Jamaicans who came to UK as children will be left off deportation flight

Exclusive: Home Office quietly agrees deal with Jamaica amid outcry over charter plane

A deal has been quietly agreed between the Home Office and Jamaica not to remove people who came to the UK as children on a controversial charter flight to the Caribbean island this week, its high commissioner has said.

Seth Ramocan told the Guardian that following diplomatic overtures to the Home Office, officials agreed not to deport Jamaicans who came to Britain under the age of 12. The Home Office has declined to comment and there has been no public announcement.

It comes after 82 black public figures – including the author Bernardine Evaristo, model Naomi Campbell and historian David Olusoga – urged airlines not to carry up to 50 Jamaicans on the Home Office deportation flight scheduled for Wednesday.

Home Office charter flights are a common way to remove those classed as having no right to remain, including due to certain serious criminal convictions. The last charter flight to Jamaica was in February; many others due to fly had their deportation halted at the 11th hour due to legal action.

Charter flights to Jamaica are particularly controversial because of the Windrush scandal and because some earmarked for deportation came to the UK as children and had families there.

In 2018 a Home Office-commissioned report from the former prisons and probation ombudsman Stephen Shaw called for a new approach to the policy of detaining and removing people who had committed crimes but lived most of their lives in Britain. The Home Office has not implemented the recommendation.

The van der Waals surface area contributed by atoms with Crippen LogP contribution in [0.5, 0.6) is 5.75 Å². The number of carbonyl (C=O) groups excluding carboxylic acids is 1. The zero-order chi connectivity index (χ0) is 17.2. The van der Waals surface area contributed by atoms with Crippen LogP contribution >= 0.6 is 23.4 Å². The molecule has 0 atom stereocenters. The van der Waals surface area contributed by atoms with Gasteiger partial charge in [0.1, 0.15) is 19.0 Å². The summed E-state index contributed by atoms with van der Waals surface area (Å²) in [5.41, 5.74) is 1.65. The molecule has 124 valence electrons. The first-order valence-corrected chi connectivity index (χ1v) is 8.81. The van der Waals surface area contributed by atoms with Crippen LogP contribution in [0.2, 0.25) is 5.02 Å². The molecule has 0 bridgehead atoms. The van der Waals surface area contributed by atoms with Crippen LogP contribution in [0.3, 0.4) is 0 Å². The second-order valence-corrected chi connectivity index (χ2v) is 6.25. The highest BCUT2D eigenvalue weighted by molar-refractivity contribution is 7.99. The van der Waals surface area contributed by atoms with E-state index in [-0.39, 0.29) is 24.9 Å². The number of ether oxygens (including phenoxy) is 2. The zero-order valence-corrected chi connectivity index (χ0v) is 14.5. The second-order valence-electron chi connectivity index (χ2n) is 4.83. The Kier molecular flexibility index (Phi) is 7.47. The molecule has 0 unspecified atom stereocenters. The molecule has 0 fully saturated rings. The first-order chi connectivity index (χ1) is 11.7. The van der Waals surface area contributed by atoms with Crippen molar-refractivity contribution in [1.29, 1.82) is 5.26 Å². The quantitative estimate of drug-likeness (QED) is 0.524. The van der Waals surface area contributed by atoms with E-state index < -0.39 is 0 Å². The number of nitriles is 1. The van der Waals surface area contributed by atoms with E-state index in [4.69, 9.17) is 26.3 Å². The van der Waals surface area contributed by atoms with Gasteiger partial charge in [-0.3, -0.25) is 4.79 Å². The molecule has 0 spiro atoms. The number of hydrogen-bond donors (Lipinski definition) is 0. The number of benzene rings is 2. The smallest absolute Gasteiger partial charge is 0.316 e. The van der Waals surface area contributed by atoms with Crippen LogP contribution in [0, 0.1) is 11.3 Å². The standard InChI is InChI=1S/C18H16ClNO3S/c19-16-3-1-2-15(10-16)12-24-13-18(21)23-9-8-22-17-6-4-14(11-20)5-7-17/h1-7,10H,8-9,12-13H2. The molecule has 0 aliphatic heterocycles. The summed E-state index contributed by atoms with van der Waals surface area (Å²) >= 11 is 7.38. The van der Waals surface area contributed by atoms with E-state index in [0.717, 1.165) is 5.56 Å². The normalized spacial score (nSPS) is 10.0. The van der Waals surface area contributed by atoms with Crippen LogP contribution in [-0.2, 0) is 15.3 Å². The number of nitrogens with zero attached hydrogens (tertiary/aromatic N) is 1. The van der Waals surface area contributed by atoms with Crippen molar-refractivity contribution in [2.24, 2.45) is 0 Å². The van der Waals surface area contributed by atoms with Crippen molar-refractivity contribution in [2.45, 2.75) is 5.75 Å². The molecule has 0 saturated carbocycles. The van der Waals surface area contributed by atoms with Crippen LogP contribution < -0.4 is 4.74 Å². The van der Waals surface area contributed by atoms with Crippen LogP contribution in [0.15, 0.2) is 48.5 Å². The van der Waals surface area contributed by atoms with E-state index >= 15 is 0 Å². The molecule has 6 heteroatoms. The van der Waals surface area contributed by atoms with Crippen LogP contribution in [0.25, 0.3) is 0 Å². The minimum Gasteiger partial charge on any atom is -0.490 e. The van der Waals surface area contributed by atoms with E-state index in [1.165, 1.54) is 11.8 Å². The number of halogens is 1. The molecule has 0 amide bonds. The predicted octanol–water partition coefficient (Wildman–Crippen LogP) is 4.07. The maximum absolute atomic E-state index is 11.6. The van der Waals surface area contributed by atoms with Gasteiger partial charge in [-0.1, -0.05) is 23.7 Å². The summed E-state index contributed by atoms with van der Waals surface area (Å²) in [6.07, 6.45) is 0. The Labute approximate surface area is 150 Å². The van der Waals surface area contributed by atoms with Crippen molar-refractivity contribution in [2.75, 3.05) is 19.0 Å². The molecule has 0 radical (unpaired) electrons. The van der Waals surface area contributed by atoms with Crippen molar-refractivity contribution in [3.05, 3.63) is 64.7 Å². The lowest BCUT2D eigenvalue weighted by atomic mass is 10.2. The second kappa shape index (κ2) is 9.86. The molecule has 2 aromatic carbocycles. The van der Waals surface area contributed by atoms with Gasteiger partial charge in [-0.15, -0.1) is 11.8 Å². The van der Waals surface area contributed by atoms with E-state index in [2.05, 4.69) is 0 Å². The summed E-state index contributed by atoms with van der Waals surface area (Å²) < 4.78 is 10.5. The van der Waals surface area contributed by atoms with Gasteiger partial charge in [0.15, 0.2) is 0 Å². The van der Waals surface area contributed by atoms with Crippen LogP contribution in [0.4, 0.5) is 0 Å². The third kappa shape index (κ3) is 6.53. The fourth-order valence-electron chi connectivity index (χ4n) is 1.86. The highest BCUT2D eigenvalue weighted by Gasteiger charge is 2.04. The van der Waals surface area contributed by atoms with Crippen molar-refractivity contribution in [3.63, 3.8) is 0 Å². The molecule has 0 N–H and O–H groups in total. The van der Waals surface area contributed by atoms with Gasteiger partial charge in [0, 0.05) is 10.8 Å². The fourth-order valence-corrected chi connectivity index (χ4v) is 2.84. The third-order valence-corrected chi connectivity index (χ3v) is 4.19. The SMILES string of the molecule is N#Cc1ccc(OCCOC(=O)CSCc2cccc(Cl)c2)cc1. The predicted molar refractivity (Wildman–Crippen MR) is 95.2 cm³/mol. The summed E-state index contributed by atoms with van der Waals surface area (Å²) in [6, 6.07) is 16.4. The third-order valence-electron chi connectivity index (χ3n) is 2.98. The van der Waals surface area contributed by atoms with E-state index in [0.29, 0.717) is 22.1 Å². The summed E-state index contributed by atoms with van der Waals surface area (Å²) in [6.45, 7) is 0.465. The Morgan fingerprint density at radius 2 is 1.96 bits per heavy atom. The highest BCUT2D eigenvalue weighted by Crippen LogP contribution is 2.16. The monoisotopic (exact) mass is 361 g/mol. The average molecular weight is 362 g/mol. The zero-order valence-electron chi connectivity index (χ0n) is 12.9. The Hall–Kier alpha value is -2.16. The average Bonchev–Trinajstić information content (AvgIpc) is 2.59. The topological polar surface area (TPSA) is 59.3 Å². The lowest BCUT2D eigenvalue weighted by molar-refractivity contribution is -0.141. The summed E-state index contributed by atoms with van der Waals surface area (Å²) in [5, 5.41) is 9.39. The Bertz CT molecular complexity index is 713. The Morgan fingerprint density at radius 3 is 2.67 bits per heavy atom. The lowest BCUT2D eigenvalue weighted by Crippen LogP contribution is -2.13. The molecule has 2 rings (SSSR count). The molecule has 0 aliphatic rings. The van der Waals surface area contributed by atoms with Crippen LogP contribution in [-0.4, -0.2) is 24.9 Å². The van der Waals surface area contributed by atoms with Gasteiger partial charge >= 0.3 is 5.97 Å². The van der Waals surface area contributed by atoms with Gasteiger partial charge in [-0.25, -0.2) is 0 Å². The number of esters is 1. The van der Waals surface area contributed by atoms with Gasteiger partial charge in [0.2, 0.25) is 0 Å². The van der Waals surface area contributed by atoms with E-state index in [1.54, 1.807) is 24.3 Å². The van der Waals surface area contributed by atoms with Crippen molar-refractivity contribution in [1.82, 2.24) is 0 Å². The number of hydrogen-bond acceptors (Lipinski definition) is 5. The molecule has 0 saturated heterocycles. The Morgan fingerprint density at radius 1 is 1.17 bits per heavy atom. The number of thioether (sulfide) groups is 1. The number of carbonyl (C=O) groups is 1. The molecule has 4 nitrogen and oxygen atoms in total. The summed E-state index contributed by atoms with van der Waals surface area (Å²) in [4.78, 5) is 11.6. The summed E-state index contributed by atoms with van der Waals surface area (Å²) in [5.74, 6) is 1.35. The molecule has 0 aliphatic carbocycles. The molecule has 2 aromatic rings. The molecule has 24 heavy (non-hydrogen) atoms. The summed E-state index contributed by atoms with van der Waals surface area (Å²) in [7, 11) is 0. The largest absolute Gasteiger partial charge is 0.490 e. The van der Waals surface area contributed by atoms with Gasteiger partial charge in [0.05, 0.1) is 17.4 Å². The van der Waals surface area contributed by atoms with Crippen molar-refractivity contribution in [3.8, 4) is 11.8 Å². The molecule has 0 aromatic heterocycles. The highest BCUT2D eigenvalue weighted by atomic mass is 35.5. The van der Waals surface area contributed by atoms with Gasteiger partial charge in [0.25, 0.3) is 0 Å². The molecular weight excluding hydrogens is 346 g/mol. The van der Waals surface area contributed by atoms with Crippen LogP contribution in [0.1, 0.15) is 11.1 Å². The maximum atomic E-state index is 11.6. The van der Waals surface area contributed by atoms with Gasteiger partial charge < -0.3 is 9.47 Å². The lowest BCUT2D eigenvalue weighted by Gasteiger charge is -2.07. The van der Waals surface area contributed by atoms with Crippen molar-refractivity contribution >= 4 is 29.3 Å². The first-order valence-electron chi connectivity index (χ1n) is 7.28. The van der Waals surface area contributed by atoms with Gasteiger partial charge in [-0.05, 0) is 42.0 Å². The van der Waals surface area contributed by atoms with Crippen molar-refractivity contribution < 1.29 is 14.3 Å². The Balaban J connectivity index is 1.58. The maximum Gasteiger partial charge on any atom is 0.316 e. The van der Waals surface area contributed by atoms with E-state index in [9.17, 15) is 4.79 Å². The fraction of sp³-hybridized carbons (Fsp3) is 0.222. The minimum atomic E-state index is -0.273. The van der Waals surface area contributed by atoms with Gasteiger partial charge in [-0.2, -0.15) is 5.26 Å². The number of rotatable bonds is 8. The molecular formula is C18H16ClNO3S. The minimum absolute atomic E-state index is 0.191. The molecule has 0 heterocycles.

But Ramocan said the high commission had made representations ahead of the Wednesday charter flight and that an agreement had been reached not to deport those who arrived as young children.

“It’s not law, it’s a kind of understanding,” he said. “They have consented to having an age limit. It isn’t that the law has changed in any way. It’s a consideration, a request that has been granted. We really appreciate the level of cooperation and consideration given to the representations we made to the Home Office.”

Karen Doyle from the campaign group Movement For Justice has analysed the backgrounds of charter flight deportees. She said that of a sample of 20 cases who are due to fly to Jamaica on Wednesday, it is notable that none arrived in the UK before the age of 12.

Doyle said: “With previous flights the proportion who arrived here as children was always much higher. This is a welcome change and something that has been fought for for many years. But the secrecy around it is disturbing. A backroom deal just for this flight is not acceptable. The change must apply to all those who came as children regardless of their country of origin.”

The Lib Dem home affairs spokesperson, Alistair Carmichael, said “it shouldn’t take the Jamaican government to force the Home Office” to act. “This sort of deal-making behind closed doors is no way to make policy on such an important issue,” he said.

Bella Sankey, the director of Detention Action, said: “If true, this agreement marks progress in reforming our barbaric deportation system, but why the secrecy? To be effective, this rule must be written into the law so that it can provide protection in practice and should be applied equally to all who arrive in the UK under 18, wherever they may have arrived from.”

A Home Office spokesperson said: “We make no apology for seeking to remove dangerous foreign criminals to keep the public safe. Each week we remove foreign criminals from the UK to different countries who have no right to be here; this flight is no different. The people being detained for this flight include convicted murderers and rapists.”


Diane Taylor

The GuardianTramp

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